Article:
- Amazon is in "advanced talks" to buy Zoox, a California-based autonomous vehicle (AV) technology company started in 2014, according to an exclusive report from the Wall Street Journal.
- Morgan Stanley analysts wrote Wednesday that the deal could save Amazon more than $20 billion annually in shipping and transportation costs, Bloomberg reports. Yet, according to the Journal, the acquisition would value Zoox at less than its 2018 valuation of $3.2 billion.
- Earlier this month, The Information reported that the startup hired Qatalyst Partners to help it find a buyer. In a statement, Zoox told the Journal it's been "receiving interest in a strategic transaction from multiple parties." In a statement to Smart Cities Dive, the company declined to speak further on the matter, noting, "We do not comment on rumors or speculation."
While the deal has not been confirmed by the respective parties, it has sent automotive analysts and industry journalists into a frenzy of discussion around the implications of such an acquisition in the AV space.
"[A]utonomous driving could prove to be another area where deep-pocketed tech firms are ... able to strengthen their hand in the current environment relative to more cash-strapped peers," journalist Eric Jhonsa wrote for The Street.
Meanwhile, Silicon Valley Business Journal editor Cromwell Schubarth said the potential deal could "stoke growing antitrust concerns." This general concern has been floated by officials on the U.S. House Judiciary Committee's Subcommittee on Antitrust, Commercial and Administrative Law following talks of any mega-mergers, especially amid the COVID-19 pandemic.
"The last thing our country needs right now is expending valuable resources in response to a wave of mega-mergers during a time of crisis," Subcommittee Chairman Rep. David Cicilline, D-RI, said at an Open Markets Institute event in April.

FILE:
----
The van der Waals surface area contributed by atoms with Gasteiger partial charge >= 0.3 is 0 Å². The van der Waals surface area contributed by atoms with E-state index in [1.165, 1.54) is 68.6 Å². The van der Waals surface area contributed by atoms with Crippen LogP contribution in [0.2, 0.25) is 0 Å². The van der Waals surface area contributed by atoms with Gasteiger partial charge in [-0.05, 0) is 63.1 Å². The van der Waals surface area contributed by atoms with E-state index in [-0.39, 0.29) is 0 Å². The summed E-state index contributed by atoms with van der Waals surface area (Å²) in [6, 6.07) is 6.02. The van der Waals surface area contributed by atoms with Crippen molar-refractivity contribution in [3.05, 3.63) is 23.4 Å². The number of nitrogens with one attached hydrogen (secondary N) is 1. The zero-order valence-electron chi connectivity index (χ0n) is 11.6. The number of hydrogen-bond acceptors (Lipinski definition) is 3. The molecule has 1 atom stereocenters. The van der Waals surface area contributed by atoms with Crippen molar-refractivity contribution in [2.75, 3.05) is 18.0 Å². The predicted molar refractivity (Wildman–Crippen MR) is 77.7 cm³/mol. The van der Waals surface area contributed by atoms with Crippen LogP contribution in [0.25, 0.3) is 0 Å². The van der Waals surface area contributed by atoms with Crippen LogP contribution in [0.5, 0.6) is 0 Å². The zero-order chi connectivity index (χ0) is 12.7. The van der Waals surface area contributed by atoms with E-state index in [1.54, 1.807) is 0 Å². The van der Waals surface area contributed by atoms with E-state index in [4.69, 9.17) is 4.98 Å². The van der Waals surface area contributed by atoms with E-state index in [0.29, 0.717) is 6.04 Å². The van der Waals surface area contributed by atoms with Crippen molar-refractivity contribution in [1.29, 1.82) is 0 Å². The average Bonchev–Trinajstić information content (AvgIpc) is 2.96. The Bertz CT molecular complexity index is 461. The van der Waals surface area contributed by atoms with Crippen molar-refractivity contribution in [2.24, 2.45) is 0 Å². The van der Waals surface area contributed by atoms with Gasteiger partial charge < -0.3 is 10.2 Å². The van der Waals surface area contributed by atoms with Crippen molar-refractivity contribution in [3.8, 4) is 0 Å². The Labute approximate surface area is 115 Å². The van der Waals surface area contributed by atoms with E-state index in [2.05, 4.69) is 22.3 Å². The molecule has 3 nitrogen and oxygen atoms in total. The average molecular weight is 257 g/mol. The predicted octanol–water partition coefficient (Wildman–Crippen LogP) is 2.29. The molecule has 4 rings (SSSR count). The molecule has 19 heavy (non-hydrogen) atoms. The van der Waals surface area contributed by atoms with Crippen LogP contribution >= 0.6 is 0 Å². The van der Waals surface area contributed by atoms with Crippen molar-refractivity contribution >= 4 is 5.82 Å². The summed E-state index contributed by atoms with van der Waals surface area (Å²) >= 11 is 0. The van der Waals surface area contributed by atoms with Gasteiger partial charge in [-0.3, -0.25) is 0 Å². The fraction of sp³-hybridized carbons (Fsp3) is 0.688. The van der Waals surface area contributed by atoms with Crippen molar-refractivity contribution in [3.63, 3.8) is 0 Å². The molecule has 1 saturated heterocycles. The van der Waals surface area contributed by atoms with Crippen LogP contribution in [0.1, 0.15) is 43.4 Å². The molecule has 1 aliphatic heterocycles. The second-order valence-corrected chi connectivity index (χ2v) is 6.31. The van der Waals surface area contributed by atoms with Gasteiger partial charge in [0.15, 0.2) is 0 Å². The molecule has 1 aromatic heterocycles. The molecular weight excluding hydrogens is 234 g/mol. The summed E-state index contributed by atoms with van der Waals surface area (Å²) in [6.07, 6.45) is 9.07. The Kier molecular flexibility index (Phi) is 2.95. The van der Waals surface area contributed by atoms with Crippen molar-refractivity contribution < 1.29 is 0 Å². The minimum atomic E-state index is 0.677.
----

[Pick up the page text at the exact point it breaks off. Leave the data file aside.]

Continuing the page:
The current COVID-19 pandemic has slowed many operations and deals to advance ambitious autonomous driving goals, but it has also highlighted the potential role of automated systems in maintaining a resilient society. Michael Sherwood, director of IT for the City of Las Vegas, recently told Smart Cities Dive that "automation is king," noting automated tech will give cities and companies a "competitive advantage" moving forward.
And for Amazon, a move into autonomous driving could be key for optimizing the company's delivery operations while also potentially moving the company into ride-hailing. Amazon teased this move in early 2019 with an investment in autonomous tech developer Aurora, which it quickly followed with an investment in electric vehicle (EV) startup Rivian. Amazon and Rivian teased plans for a new electric delivery van to hit the road in 2021.
Morgan Stanley Analyst Brian Nowak wrote in a report that Amazon's potential deal with Zoox could position it as "one of the few companies" to compete with Uber, Lyft and Waymo on autonomous ride-hailing, and as an advanced logistics competitor to UPS, Fed Ex and the U.S. Postal Service. Last year, Zoox pledged to launch a robotaxi network in Las Vegas.
For Zoox, the deal will likely come down to potential negotiations to ensure a fair valuation. Pitchbook Data analyst Asad Hussain told the Silicon Valley Business Journal that the startup's valuation is likely to decrease due to COVID-19, and suggested that a $1.1 billion price tag — a nearly 66% drop from its $3.2 billion valuation — would be fair.